The president's discourse was predictably lofty and vague. He urged us to respect all human life, equated adult and embryonic stem-cell research, insisted on his complete sincerity, on and on. I have no doubt of his sincerity. I also have no doubt that, when respectful dialogue must end and action must be taken, that he will always--barring the road to Damascus--decide for the will to power over and to the detriment of human dignity.
UPDATE: To see what I mean, read Wesley J. Smith over at the First Things blog. Talk is cheap. Theater is just ... theatrics.
But I was not nauseated by his words. I've heard them all before, as has Amy Welborn who says it all.
Fr. Jenkins was nauseating. The man should know better. Archbishop Chaput reprimands him so eloquently, that I really can't add anything. The blog is superfluous!
"Let’s remember that the debate over President Obama’s appearance at Notre Dame was never about whether he is a good or bad man. The president is clearly a sincere and able man. By his own words, religion has had a major influence in his life. We owe him the respect Scripture calls us to show all public officials. We have a duty to pray for his wisdom and for the success of his service to the common good -- insofar as it is guided by right moral reasoning.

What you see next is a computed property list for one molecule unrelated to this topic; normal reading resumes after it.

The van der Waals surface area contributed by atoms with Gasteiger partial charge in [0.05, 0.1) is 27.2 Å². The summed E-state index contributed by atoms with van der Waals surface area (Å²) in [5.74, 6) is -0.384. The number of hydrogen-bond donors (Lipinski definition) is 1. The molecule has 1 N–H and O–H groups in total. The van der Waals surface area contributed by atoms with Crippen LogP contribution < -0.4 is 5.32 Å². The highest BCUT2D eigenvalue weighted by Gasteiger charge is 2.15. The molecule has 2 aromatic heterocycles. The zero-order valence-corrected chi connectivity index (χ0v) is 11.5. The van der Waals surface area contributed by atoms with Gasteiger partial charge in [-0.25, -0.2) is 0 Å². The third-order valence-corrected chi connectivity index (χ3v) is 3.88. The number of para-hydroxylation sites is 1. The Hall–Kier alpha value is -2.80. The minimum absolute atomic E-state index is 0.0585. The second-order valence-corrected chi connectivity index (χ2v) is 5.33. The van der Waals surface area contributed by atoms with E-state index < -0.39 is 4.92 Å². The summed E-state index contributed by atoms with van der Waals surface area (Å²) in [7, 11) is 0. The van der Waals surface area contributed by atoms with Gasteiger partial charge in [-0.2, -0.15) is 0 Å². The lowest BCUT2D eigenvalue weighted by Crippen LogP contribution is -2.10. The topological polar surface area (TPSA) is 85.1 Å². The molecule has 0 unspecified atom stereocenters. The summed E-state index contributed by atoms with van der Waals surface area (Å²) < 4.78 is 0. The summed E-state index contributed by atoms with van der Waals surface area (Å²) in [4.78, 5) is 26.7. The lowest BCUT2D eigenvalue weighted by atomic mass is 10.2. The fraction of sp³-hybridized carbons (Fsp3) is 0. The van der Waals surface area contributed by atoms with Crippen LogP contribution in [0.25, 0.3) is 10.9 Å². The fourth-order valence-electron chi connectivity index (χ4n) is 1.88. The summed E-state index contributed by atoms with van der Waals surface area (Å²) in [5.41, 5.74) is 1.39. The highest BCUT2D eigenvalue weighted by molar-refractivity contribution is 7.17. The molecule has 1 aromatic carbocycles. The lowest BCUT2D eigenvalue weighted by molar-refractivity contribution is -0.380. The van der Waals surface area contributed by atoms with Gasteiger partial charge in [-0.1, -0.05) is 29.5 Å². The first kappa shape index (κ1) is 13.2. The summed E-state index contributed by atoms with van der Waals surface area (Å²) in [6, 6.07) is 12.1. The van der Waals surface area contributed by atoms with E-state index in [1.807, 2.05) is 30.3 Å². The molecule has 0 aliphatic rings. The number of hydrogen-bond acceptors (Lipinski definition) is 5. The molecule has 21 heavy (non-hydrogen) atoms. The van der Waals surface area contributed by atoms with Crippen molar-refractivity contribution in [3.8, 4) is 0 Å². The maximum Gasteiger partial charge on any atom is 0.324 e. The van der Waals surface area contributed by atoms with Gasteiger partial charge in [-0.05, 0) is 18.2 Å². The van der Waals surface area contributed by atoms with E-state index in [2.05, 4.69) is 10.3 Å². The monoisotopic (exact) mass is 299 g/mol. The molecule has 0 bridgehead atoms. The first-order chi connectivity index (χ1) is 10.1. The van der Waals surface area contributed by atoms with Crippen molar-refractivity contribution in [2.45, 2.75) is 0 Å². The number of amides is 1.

We also have the duty to oppose him when he’s wrong on foundational issues like abortion, embryonic stem cell research and similar matters. And we also have the duty to avoid prostituting our Catholic identity by appeals to phony dialogue that mask an abdication of our moral witness. Notre Dame did not merely invite the president to speak at its commencement. It also conferred an unnecessary and unearned honorary law degree on a man committed to upholding one of the worst Supreme Court decisions in our nation’s history: Roe v. Wade.
In doing so, Notre Dame ignored the U.S. bishops’ guidance in their 2004 statement, Catholics in Political Life. It ignored the concerns of Ambassador Mary Ann Glendon, Notre Dame’s 2009 Laetare Medal honoree – who, unlike the president, certainly did deserve her award, but finally declined it in frustration with the university’s action. It ignored appeals from the university’s local bishop, the president of the U.S. Catholic bishops’ conference, more than 70 other bishops, many thousands of Notre Dame alumni and hundreds of thousands of other American Catholics. Even here in Colorado, I’ve heard from too many to count.
There was no excuse – none, except intellectual vanity – for the university to persist in its course. And Father Jenkins compounded a bad original decision with evasive and disingenuous explanations to subsequently justify it."
For the whole thing, click here.